When we buy gadgets, it's usually with the expectation that their useful lifetime will carry us at least until we're ready to replace them, and hopefully well beyond. Most people assume their smartphones should last at least two years, in part because contract customers in the US are accustomed to unreasonably high upgrade prices for mid-term upgrades, and also because most manufacturers have adopted yearly release cycles that fit well with this pace. Read More
New smartphones are rolling off the line pretty regularly, and that means the tools we use to work with them have to update, too. Last month, Sunshine v3.0 emerged with support for an extensive collection of HTC and Motorola handsets, and now an update to v3.1 is about to build on that list. With the latest release, Justin Case and Beaups have added support for almost every variant of the HTC One M9, except Verizon's. Read More
According to a Yahoo Finance exclusive, Google Wallet is now a little bit safer. Yahoo Finance reports that Google Wallet balances are now FDIC-insured, and that Google is accomplishing this by storing Wallet balances in FDIC-insured banking institutions. For reference, the Federal Deposit Insurance Corporation insures a depositor's funds for banking institutions up to $250,000.
As Yahoo Finance points out, services like Wallet, Paypal, or Venmo are considered "non-banking institutions," meaning that they aren't legally required to be federally insured, and indeed Paypal and Venmo currently aren't (though Paypal does offer its own account protection measures).
The report also notes that Google Wallet's current user agreement says balances are not FDIC-insured, but that "a Google spokesperson confirmed in a statement to Yahoo Finance that its current policy has changed."
Ultimately it seems as though Wallet's FDIC insurance will be of little consequence to users, except that it provides peace of mind in case the worst should happen. Read More
You can also get the full RUU for this OTA from HTC right here.
Sprint got it last week, now T-Mobile is the next in line. The flagship HTC One M9 leaves a lot to be desired in the camera department, at least on the stock version of the phone's software. HTC has issued a small update that should dramatically improve camera quality, though it has to be said that the comparison shots we've seen thus far are still noticeably behind other recent high-end Android phones. Read More
The latest update for Google+ brings changes you probably won't notice unless you head to a community, in which case you will really notice. The main focus of the v5.3 version is a revamped UI for communities, which certainly makes things really pop. Here's a quick before-and-after look:
Left: v5.2 Right: v5.3
Now, an individual community has its own distinct look that makes it clear that you're not browsing through your main Google+ stream. Read More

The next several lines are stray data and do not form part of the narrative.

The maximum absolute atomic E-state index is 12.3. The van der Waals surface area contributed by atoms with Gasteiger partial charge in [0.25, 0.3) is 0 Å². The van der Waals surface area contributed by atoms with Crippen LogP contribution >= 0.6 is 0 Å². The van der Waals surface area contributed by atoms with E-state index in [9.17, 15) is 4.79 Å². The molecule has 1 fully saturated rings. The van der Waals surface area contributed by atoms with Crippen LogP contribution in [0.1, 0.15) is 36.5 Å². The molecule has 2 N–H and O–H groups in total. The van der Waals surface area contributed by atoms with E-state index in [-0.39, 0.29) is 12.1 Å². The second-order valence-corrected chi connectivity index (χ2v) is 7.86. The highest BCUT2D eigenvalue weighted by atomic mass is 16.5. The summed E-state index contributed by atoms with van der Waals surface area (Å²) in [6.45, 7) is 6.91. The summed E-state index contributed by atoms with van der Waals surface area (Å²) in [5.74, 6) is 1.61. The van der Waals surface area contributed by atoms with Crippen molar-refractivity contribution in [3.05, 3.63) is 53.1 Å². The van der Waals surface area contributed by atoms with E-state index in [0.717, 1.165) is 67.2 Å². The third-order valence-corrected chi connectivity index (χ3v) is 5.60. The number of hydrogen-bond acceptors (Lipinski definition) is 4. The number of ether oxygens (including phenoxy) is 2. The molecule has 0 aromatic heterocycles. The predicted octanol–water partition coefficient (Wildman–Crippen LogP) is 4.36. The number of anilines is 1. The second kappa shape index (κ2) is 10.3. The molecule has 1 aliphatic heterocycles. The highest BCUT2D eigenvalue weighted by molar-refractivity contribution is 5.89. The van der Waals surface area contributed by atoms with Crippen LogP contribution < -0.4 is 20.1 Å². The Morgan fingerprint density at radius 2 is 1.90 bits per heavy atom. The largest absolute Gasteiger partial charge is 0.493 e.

Remember 5.1? Psh, old news. The new hotness is Android 5.1.1, which Google has yet to officially acknowledge. However, it's almost a certainty now that two builds of the software have popped up on Google's Android audio latency info page.
The Galaxy S6 is the Android phone to beat so far in 2015. That being the case, it's naturally going to be a big part of the modding scene from here on out, as have most of its predecessors. Right on time, Team Win has delivered their much-loved custom Android recovery to Samsung's new flagship. You can download it here.
This particular build of TWRP was tested on the T-Mobile version of the Galaxy S6. Read More
Back in 2011 when Amazon released its App Store, we cited the ability to try apps out in your browser before downloading as one of its top features. Later, you could also do that on phones and tablets. Well, things have changed. First, after an announcement made today, you will no longer be able to do this with apps from Amazon's store. Second, you probably won't miss it too much.
An early version of Test Drive.
At least, that's why Amazon says they are nixing it. Citing a precipitous drop in usage, they just didn't see the need to support a feature that was probably a pain to implement. Read More
When Google searching on a small screen, the part of the result that shows you a page URL isn't always very helpful. Anything but the top-level domain will probably be truncated. Especially within familiar sites, the mixture of page title and shortened URL may leave you unclear what part of the website you will navigate to once you click. Google is making a subtle change to clear things up. Let's jump straight to the example images:
Left: old way, right: new way
If you're not seeing it, look at the green text below the large blue text. You're seeing both aspects of the change, which is that it displays both the name of the site rather than the URL and the breadcrumbs. Read More